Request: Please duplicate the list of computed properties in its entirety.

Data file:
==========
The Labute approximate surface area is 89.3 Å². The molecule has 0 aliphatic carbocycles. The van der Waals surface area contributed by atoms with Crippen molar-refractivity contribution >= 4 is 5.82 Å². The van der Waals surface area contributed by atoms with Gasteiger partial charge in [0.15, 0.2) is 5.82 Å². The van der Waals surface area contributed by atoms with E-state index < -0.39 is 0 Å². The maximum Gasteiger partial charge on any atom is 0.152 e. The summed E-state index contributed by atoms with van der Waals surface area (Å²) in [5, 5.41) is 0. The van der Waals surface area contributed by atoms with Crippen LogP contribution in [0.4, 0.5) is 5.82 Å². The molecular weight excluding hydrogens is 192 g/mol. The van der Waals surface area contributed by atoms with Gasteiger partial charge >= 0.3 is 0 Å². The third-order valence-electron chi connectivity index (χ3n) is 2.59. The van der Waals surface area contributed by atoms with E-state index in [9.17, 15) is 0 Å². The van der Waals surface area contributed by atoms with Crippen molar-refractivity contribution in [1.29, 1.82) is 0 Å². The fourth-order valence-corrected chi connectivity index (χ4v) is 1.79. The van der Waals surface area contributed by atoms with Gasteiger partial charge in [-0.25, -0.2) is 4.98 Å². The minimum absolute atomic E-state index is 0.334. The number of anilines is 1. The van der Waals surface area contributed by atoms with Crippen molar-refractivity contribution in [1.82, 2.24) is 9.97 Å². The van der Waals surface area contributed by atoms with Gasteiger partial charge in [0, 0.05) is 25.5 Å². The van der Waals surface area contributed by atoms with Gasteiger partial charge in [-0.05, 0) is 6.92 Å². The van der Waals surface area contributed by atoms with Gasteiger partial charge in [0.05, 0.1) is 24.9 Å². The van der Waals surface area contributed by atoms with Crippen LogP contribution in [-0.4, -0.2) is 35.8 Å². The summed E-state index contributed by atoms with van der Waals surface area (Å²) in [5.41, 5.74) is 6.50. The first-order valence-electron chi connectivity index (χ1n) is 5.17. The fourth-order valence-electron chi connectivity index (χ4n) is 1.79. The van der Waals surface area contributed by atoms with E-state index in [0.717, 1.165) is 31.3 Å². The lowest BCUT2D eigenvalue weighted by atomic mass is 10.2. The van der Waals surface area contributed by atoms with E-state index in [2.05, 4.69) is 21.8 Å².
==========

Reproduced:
The Labute approximate surface area is 89.3 Å². The molecule has 0 aliphatic carbocycles. The van der Waals surface area contributed by atoms with Crippen molar-refractivity contribution >= 4 is 5.82 Å². The van der Waals surface area contributed by atoms with Gasteiger partial charge in [0.15, 0.2) is 5.82 Å². The van der Waals surface area contributed by atoms with E-state index < -0.39 is 0 Å². The maximum Gasteiger partial charge on any atom is 0.152 e. The summed E-state index contributed by atoms with van der Waals surface area (Å²) in [5, 5.41) is 0. The van der Waals surface area contributed by atoms with Crippen LogP contribution in [0.4, 0.5) is 5.82 Å². The molecular weight excluding hydrogens is 192 g/mol. The van der Waals surface area contributed by atoms with Gasteiger partial charge >= 0.3 is 0 Å². The third-order valence-electron chi connectivity index (χ3n) is 2.59. The van der Waals surface area contributed by atoms with E-state index in [9.17, 15) is 0 Å². The van der Waals surface area contributed by atoms with Crippen molar-refractivity contribution in [1.29, 1.82) is 0 Å². The fourth-order valence-corrected chi connectivity index (χ4v) is 1.79. The van der Waals surface area contributed by atoms with Gasteiger partial charge in [-0.25, -0.2) is 4.98 Å². The minimum absolute atomic E-state index is 0.334. The number of anilines is 1. The van der Waals surface area contributed by atoms with Crippen molar-refractivity contribution in [1.82, 2.24) is 9.97 Å². The van der Waals surface area contributed by atoms with Gasteiger partial charge in [0, 0.05) is 25.5 Å². The van der Waals surface area contributed by atoms with Gasteiger partial charge in [-0.05, 0) is 6.92 Å². The van der Waals surface area contributed by atoms with Gasteiger partial charge in [0.05, 0.1) is 24.9 Å². The van der Waals surface area contributed by atoms with Crippen LogP contribution in [-0.4, -0.2) is 35.8 Å². The summed E-state index contributed by atoms with van der Waals surface area (Å²) in [5.41, 5.74) is 6.50. The first-order valence-electron chi connectivity index (χ1n) is 5.17. The fourth-order valence-electron chi connectivity index (χ4n) is 1.79. The van der Waals surface area contributed by atoms with E-state index in [0.717, 1.165) is 31.3 Å². The lowest BCUT2D eigenvalue weighted by atomic mass is 10.2. The van der Waals surface area contributed by atoms with E-state index in [2.05, 4.69) is 21.8 Å².